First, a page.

Sharing my story with other cancer patients/survivors is the most effective way I’ve found to give back for all the support I received when I felt alone. That’s why I’m a big fan of the Cancer Hope Network and proud to work with them as a trained support volunteer.
The national, non-profit group was founded in 1981 by Diane Byrnes-Paul, whose uncle had cancer. After undergoing treatment, he told his niece that he wouldn’t have suffered as much emotionally if he had been able to speak with someone who had survived a similar cancer experience. As an oncology nurse, Diane heard many other patients say the same thing. It struck her that only people who had the same cancer, treatments, side effects and survivorship issues could truly restore hope to despairing cancer patients/survivors.
Her idea evolved into Cancer Hope Network, a New Jersey-based, national organization providing one-on-one support to cancer patients/survivors and their families on a free and confidential basis. I am one of over 400 trained support volunteers, all of whom are cancer survivors.
Wanda Diak, Executive Director and a survivor herself, notes, “We find that the patients in most need of help are those recently diagnosed with cancer. At that point many people are overwhelmed by a wide range of emotions and concerns. The combination of fear, anxiety, uncertainty, and side effects causes many to despair and become emotionally paralyzed. The opportunity to talk to someone who can truly relate not only provides immediate hope but also a sense of relief and knowledge that they, too, can get through treatment and start living life to its fullest.”
The strength of Cancer Hope Network is the customized support callers receive. When a patient/survivor calls the toll-free number, he or she is interviewed. Their profile is then matched against the network’s database of support volunteers based on:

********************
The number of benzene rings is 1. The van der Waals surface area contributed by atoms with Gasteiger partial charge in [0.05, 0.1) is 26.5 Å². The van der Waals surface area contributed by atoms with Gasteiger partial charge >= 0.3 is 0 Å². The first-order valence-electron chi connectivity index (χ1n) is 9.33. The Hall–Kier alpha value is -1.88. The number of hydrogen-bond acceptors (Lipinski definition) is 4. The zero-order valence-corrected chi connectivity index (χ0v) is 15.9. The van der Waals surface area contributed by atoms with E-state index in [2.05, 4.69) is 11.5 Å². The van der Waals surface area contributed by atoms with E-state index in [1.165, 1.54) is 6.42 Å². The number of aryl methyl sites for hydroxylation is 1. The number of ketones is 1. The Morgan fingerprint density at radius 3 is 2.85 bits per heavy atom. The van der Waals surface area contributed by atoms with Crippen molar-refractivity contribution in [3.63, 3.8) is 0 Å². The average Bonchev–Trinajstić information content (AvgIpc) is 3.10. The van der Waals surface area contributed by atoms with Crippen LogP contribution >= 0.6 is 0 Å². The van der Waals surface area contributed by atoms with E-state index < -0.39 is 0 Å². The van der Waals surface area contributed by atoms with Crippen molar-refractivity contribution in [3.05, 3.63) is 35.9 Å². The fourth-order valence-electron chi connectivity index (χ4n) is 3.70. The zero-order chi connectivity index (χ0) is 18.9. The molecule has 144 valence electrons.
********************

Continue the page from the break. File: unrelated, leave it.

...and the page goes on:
- The type of cancer
- The treatment program
- The side effects
- The stage of cancer
- Various psychosocial factors, which include age, gender, marital status, whether children are involved, as well as the patient/survivor’s level of understanding of the cancer experience, and
- The immediate concern of the patient/survivor.
The support volunteer most closely matched against the patient/survivor’s profile and immediate concerns is then asked to make contact by telephone. I made my first telephone call last week and spoke to a woman trying to decide whether to have a mastectomy or a third lumpectomy. We had a good conversation and I will call her back this week after she meets with a doctor for a second opinion. I know I helped her think through her options and feel less alone. And I also know that, just like the first time I reached out to help another cancer survivor, it was healing for me to be able to give back.
Cancer Hope Network is non-sectarian, non-denominational, and not affiliated with any religious, political, or commercial entity. It is funded totally by fund raising efforts. Cancer Hope Network’s support volunteers do not endorse or recommend treatments, facilities, or physicians. In addition to emotional support and encouragement, they provide practical information, helpful hints, and methods for coping with their diagnosis, treatment and survivorship issues.
If you need someone to talk with, whether you are actively treating or out of treatment and struggling with survivorship issues, consider making a call to the Cancer Hope Network. You can call toll-free at (877) HOPENET or visit their website at www.cancerhopenetwork.org.
Survival > Existence,